Fifty years ago, the American Medical Association decried mandatory retirement as the “arbitrary segregation of individuals because of arbitrarily determined chronological age.”
Now the AMA is working on a plan that will allow it to force “senior/late career” physicians into retirement. At its annual meeting last month, the AMA unanimously adopted a plan to spearhead an effort to evaluate “senior/late career” healthcare providers’ on-the-job effectiveness. The plan was proposed by the AMA’s Council on Medical Education.
The action comes on the heels of a dispute at Stanford University, where the Faculty Senate in May demanded repeal of a 2013 requirement that medical faculty aged 75 and older undergo enhanced health screening and peer assessment to retain their jobs.
Like Stanford University, the AMA fails to provide any evidence as to why it is necessary to screen “senior” physicians.
The plan has drawn the ire of a group that represents surgeons, the Association of American Physicians and Surgeons (AAPS). In a press release, Jane M. Orient, M.D.,AAPS executive director, states, ” Most situations are not instantly life-threatening, and years of experience and good judgment count, not lightning reflexes and physical prowess.” She said older doctors, especially surgeons, scale back their practices as needed. “Do a few doctors, young or old, do procedures they can’t handle?” asks Dr. Orient. “Perhaps. But who is to sit in judgment on when their skills have begun to slip?” Orient infers the AMA is seeking to establish a new income revenue stream involving certifying doctors over the age of 65.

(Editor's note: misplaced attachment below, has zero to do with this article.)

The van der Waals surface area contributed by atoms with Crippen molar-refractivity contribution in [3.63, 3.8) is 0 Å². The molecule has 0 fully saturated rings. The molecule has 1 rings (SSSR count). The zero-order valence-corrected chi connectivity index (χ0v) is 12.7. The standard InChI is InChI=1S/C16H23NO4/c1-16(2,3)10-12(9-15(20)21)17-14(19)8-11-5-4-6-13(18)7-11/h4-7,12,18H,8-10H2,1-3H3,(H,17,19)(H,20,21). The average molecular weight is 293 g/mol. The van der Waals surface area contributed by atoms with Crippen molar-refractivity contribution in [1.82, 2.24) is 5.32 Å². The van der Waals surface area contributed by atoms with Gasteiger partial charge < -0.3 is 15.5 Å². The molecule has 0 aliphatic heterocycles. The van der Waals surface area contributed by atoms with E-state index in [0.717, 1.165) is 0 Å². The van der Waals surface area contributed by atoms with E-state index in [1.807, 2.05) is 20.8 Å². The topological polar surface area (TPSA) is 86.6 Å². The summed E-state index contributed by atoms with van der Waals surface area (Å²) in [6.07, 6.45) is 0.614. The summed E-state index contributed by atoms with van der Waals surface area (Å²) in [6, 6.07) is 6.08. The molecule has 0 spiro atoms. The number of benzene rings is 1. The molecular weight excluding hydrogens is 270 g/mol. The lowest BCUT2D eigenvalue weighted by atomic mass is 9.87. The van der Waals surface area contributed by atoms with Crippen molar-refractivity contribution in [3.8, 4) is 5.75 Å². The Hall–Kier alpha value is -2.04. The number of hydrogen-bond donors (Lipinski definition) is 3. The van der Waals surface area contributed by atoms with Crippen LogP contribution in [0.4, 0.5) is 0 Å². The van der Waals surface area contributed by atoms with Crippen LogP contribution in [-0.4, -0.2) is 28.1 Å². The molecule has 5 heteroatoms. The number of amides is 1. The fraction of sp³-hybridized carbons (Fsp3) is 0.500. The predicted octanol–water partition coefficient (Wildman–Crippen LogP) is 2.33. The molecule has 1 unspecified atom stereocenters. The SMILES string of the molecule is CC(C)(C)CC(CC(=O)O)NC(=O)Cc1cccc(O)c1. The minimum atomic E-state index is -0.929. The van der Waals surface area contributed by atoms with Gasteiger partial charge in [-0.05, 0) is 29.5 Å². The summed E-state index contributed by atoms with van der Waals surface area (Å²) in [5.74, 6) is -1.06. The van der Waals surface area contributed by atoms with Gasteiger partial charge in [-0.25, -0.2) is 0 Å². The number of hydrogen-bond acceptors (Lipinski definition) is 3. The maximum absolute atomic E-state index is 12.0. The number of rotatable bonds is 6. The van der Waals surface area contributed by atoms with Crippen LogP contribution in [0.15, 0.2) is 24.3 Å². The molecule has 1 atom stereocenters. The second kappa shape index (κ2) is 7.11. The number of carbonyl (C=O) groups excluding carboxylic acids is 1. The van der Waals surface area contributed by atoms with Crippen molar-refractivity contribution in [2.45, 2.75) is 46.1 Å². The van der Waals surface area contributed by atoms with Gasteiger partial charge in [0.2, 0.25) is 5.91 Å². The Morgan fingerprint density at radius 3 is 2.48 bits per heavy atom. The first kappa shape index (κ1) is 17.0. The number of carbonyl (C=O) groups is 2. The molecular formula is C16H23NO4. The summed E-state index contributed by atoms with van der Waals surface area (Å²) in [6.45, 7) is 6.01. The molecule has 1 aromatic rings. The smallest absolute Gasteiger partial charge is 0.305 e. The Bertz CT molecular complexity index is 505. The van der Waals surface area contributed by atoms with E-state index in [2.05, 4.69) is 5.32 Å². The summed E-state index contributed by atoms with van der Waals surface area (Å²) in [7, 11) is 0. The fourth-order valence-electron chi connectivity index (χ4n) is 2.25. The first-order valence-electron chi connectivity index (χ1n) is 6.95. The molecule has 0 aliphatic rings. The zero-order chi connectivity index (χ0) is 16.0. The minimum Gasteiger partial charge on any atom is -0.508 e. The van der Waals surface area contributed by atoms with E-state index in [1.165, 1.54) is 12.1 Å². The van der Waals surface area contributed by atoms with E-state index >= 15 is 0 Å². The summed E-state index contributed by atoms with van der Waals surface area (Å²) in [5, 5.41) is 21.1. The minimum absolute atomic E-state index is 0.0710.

The actual AMA report on this issue is not available to the public. It is listed on the AMA’s web site but a viewer must log in to actually see the report.
The AMA reportedly plans to”identify organizations that should participate in the development of guidelines and methods of screening and assessment to assure that senior/late career physicians remain able to provide safe and effective care for patients.” These organizations must then “work together to develop preliminary guidelines for assessment of the senior/late career physician and develop a research agenda that could guide those interested in this field and serve as the basis for guidelines more grounded in research findings.”
In the absence of any evidence that a plan is even necessary, one cannot help but wonder about the extent of the role of ageist stereotypes in the AMA’s decision-making. These stereotypes include unsupported concerns that older workers are less competent, can’t learn new things, are rigid and quarrelsome, and refuse to accept they should step down and make room for younger doctors.
Few would disagree that it would be appropriate to protect the public if a need can be demonstrated. But no doctor would prescribe a potent drug without evidence of need. Is it asking too much of the AMA (and Stanford University) to provide evidence of need before violating the Age Discrimination in Employment Act of 1967? What’s the oath that doctors have to take – First, do no harm.